Grape growers report losses to black-foot and grapevine decline
W. Douglas Gubler
Authors AffiliationsH. Scheck is Plant Pathologist, Office of the Agricultural Commissioner, Santa Barbara County, and was Post-Doctoral Scholar; S. Vasquez is Graduate student; D. Fogle is Agricultural Biological Technician, California Department of Food and Agriculture, Sacramento. This research was funded in part by the California Grape Rootstock Improvement Commission and the California Fruit Tree, Nut Tree and Grapevine Improvement Advisory Board; W. D. Gubler is Extension Plant Pathologist, all with the Department of Plant Pathology, University of California, Davis.
Hilgardia 52(4):19-23. DOI:10.3733/ca.v052n04p19. July 1998.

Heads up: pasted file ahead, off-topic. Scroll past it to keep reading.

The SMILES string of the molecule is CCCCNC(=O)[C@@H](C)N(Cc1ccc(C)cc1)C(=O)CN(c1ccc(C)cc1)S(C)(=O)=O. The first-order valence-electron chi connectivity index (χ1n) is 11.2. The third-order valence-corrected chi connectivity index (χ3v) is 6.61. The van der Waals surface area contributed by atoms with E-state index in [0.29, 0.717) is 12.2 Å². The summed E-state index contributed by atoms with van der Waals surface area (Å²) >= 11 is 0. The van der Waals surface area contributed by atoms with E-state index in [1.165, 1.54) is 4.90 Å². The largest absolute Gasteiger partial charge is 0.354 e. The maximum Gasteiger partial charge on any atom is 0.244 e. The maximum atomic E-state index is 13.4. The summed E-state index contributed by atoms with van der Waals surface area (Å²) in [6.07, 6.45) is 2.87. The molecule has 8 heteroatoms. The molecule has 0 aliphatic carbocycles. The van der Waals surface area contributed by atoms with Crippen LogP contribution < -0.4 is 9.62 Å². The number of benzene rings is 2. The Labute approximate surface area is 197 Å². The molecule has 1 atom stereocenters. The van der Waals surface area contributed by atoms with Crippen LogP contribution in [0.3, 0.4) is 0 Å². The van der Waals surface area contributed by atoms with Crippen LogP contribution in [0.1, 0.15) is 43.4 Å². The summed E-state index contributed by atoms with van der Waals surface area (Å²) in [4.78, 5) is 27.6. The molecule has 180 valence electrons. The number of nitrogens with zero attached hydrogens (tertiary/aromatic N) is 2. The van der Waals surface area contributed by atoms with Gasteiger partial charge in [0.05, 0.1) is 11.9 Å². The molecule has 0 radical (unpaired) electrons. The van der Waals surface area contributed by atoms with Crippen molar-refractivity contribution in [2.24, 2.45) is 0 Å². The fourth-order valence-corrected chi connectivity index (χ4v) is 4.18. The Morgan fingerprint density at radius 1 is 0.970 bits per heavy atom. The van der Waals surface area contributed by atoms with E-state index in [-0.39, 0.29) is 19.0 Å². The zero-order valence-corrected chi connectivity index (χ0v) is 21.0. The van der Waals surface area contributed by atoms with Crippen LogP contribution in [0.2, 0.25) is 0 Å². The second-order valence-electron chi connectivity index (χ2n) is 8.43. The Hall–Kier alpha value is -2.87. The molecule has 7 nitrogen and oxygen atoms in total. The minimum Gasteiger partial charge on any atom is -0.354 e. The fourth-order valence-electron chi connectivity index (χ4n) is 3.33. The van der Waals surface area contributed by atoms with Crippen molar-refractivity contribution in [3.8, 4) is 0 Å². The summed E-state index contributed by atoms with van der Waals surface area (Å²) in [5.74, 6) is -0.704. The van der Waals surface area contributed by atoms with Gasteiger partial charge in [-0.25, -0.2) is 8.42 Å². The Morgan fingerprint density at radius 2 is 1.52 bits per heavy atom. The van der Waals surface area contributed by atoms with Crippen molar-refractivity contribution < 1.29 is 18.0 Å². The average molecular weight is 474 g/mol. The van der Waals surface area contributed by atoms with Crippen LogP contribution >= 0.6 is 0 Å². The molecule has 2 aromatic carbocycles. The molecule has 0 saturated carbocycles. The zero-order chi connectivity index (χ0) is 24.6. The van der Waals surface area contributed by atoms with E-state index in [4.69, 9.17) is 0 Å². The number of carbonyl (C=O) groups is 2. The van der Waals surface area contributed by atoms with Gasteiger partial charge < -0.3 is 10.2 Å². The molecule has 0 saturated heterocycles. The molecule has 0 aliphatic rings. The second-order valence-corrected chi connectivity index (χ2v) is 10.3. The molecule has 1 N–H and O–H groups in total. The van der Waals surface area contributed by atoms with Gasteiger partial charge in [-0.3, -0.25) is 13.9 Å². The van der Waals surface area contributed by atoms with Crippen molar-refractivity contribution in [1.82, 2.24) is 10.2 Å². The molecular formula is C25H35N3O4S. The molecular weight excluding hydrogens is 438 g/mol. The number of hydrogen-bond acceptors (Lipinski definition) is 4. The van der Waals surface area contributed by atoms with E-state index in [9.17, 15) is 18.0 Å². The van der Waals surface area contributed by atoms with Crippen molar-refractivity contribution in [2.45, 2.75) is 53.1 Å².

Sporadic but increasing incidence of two new diseases, which we have named “black-foot disease” and “Phaeoacremonium grapevine decline,” are taking a toll in California's table and wine grape vineyards (Scheck et al 1998a, 1998b). Although the full scope of the problem is not yet measured, grape growers throughout major production regions in California have reported economic losses from replanting costs. Symptoms of these diseases are almost indistinguishable from each other; the diseases are in fact the same that have occurred in grapevines in other places in the world and in older grapevines here. Our research reveals that black-foot is caused by Cylindrocarpon obtusisporum, and grapevine decline is caused by Phaeoacremonium species (P. aleophilum, P. chlamydosporum, or P. inflatipes).
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